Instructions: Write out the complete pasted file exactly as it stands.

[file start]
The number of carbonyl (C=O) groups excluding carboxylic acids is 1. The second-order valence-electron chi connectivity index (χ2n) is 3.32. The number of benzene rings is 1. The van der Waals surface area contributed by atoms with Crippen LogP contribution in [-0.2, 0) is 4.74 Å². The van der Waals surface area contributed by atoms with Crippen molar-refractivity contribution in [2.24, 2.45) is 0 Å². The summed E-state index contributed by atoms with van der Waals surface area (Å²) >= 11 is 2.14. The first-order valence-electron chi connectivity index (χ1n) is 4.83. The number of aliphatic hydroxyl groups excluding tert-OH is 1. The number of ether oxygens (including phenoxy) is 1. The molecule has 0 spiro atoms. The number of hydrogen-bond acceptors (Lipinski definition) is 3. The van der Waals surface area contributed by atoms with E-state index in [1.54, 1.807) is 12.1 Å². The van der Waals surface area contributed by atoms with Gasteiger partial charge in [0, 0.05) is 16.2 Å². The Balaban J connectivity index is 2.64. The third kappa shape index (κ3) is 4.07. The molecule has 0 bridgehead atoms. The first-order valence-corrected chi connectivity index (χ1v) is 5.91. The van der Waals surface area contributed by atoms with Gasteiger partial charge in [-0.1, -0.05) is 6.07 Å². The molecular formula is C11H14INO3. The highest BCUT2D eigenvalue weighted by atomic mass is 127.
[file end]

The number of carbonyl (C=O) groups excluding carboxylic acids is 1. The second-order valence-electron chi connectivity index (χ2n) is 3.32. The number of benzene rings is 1. The van der Waals surface area contributed by atoms with Crippen LogP contribution in [-0.2, 0) is 4.74 Å². The van der Waals surface area contributed by atoms with Crippen molar-refractivity contribution in [2.24, 2.45) is 0 Å². The summed E-state index contributed by atoms with van der Waals surface area (Å²) >= 11 is 2.14. The first-order valence-electron chi connectivity index (χ1n) is 4.83. The number of aliphatic hydroxyl groups excluding tert-OH is 1. The number of ether oxygens (including phenoxy) is 1. The molecule has 0 spiro atoms. The number of hydrogen-bond acceptors (Lipinski definition) is 3. The van der Waals surface area contributed by atoms with E-state index in [1.54, 1.807) is 12.1 Å². The van der Waals surface area contributed by atoms with Gasteiger partial charge in [0, 0.05) is 16.2 Å². The Balaban J connectivity index is 2.64. The third kappa shape index (κ3) is 4.07. The molecule has 0 bridgehead atoms. The first-order valence-corrected chi connectivity index (χ1v) is 5.91. The van der Waals surface area contributed by atoms with Gasteiger partial charge in [-0.1, -0.05) is 6.07 Å². The molecular formula is C11H14INO3. The highest BCUT2D eigenvalue weighted by atomic mass is 127.